“At first I thought people were going to look at us crazy, like, ‘Why are you separating yourselves or being exclusive?’. But, we got a great response from the general population that was there that day. It was a good day,” says Santiago.

Cannick, who was in Los Angeles during the protests, lent her efforts to platforming pertinent issues. She identifies herself as an ally and a “friend” to the LGBTQ community. 

“I’m active in the LA community and everybody knows me. So, whenever something happens, someone is hurt, someone is killed or someone needs to get the word out about something that’s going on particularly as it relates to the trans community, I’m always asked to get involved, and I do,” says Cannick. 

Over the past year, she reported on multiple LGBTQ issues including the trial of Ed Buck, a Democratic political fundraiser who was convicted in the deaths of two gay Black men who he injected with methamphetamine in exchange for sex.

What happened to the BTLM movement and what needs to change?

The nature of many social movements is that as the intense emotion surrounding them fades, people’s fervor for change wanes as well. This is especially true with allies who are not directly linked to the cause.

“Fatigue and frustration at the relatively slow pace of change to a growing backlash on the right against efforts to call out systemic racism and white privilege — has led to a decline in white support for the Black Lives Matter movement since last spring, when white support for social justice was at its peak,” US News reports about the Black Lives Matter movement.

Cannick believes this is the same for the Black Trans Lives Matter movement. She says Americans allow the media to dictate how it behaves and responds to issues. Thus, when stories “fall out of our media cycles … they fall out of our memories.”

“I think that’s not going to change, and that’s a psychological thing, until we learn how to not let the media necessarily dictate our issues,” says Cannick.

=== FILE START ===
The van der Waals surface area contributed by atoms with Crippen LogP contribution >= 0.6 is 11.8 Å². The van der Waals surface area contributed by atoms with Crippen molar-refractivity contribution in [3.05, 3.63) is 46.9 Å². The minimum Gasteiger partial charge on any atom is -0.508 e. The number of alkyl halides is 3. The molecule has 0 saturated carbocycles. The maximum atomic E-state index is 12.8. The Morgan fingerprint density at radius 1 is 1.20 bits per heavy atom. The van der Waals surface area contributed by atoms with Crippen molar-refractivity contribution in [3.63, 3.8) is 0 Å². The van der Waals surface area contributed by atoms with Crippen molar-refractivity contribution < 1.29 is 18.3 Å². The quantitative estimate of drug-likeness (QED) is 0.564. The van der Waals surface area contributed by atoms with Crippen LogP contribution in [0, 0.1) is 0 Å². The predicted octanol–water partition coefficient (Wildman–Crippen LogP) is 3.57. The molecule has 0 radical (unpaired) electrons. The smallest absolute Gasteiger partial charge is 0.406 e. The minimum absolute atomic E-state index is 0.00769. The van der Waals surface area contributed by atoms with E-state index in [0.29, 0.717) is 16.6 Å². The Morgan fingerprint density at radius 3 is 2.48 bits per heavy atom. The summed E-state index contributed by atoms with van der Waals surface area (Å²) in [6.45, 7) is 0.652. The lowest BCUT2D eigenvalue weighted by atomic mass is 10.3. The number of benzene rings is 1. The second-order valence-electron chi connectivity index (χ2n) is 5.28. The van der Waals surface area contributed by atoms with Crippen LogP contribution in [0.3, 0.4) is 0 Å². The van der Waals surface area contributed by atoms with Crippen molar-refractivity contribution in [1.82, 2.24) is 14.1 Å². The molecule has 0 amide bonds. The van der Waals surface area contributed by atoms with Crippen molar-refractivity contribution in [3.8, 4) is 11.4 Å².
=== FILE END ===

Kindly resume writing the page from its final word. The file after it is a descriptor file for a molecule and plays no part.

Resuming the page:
She suggests that individuals remain plugged into their communities by “doing anything to make sure they keep up with an issue” including following the “right people” on social media and setting up Google alerts for any breaking news. 

Jasmyne Cannick (Photo courtesy of Jasmyne Cannick)

Santiago also echoes Cannick’s sentiments. 

“We wait until something happens before we do something. And, I don’t want to be retroactive; I want to be proactive. I want people to see me when things are going well [and when they’re not going well],” says Santiago. 

Upon returning to his home in Atlanta after the D.C. protests, Santiago contacted a billboard installation company and paid for a billboard labelled, “Black Trans Lives Matter” to be displayed on University Avenue near downtown Atlanta. He says that the billboards got attention and helped to spread much-needed awareness. Following this success, he is now in the process of installing a new billboard labelled, “Black, Trans and Visible. My life Matters.”

“Unless you’re in people’s faces or something drastic happens, people forget. Unless you’re living it, people forget,” says Santiago.

As time progresses, both Santiago and Cannick nest hope for the Black Trans Lives Matter movement. However, this hope can only persist when crucial steps are taken to ensure Black trans individuals around the country are protected, most importantly through legislation.